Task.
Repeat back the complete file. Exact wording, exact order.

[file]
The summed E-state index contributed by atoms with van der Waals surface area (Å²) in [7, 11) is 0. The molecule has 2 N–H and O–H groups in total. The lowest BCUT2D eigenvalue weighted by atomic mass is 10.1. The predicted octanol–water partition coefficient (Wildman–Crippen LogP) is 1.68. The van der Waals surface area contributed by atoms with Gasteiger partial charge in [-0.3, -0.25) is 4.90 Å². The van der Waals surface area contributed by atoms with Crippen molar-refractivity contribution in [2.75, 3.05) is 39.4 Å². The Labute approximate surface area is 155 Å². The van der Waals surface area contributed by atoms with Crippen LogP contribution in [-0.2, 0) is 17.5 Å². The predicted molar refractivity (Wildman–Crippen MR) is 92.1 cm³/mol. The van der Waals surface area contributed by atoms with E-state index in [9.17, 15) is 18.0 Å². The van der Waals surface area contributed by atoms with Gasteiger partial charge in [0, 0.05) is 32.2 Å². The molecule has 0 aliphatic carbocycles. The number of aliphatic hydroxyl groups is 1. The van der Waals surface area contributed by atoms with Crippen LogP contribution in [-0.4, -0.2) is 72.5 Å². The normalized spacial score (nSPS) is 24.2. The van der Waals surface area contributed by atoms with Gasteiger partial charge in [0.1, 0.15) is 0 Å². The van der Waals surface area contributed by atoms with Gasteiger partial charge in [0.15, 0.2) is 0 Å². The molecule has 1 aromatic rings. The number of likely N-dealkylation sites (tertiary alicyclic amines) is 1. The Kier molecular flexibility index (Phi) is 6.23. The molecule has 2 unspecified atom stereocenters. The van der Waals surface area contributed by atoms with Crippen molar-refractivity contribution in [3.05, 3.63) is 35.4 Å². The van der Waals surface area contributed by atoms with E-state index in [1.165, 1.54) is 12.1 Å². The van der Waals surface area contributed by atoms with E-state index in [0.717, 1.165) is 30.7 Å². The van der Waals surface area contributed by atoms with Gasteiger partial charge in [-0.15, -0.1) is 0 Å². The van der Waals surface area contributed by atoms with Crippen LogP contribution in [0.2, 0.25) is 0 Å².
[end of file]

The summed E-state index contributed by atoms with van der Waals surface area (Å²) in [7, 11) is 0. The molecule has 2 N–H and O–H groups in total. The lowest BCUT2D eigenvalue weighted by atomic mass is 10.1. The predicted octanol–water partition coefficient (Wildman–Crippen LogP) is 1.68. The van der Waals surface area contributed by atoms with Gasteiger partial charge in [-0.3, -0.25) is 4.90 Å². The van der Waals surface area contributed by atoms with Crippen molar-refractivity contribution in [2.75, 3.05) is 39.4 Å². The Labute approximate surface area is 155 Å². The van der Waals surface area contributed by atoms with Crippen LogP contribution in [-0.2, 0) is 17.5 Å². The predicted molar refractivity (Wildman–Crippen MR) is 92.1 cm³/mol. The van der Waals surface area contributed by atoms with E-state index in [9.17, 15) is 18.0 Å². The van der Waals surface area contributed by atoms with Gasteiger partial charge in [0, 0.05) is 32.2 Å². The molecule has 0 aliphatic carbocycles. The number of aliphatic hydroxyl groups is 1. The van der Waals surface area contributed by atoms with Crippen LogP contribution in [-0.4, -0.2) is 72.5 Å². The normalized spacial score (nSPS) is 24.2. The van der Waals surface area contributed by atoms with Gasteiger partial charge in [0.1, 0.15) is 0 Å². The van der Waals surface area contributed by atoms with Gasteiger partial charge in [0.15, 0.2) is 0 Å². The molecule has 1 aromatic rings. The number of likely N-dealkylation sites (tertiary alicyclic amines) is 1. The Kier molecular flexibility index (Phi) is 6.23. The molecule has 2 unspecified atom stereocenters. The van der Waals surface area contributed by atoms with Crippen molar-refractivity contribution in [3.05, 3.63) is 35.4 Å². The van der Waals surface area contributed by atoms with E-state index in [1.165, 1.54) is 12.1 Å². The van der Waals surface area contributed by atoms with E-state index in [0.717, 1.165) is 30.7 Å². The van der Waals surface area contributed by atoms with Gasteiger partial charge in [-0.15, -0.1) is 0 Å². The van der Waals surface area contributed by atoms with Crippen LogP contribution in [0.2, 0.25) is 0 Å².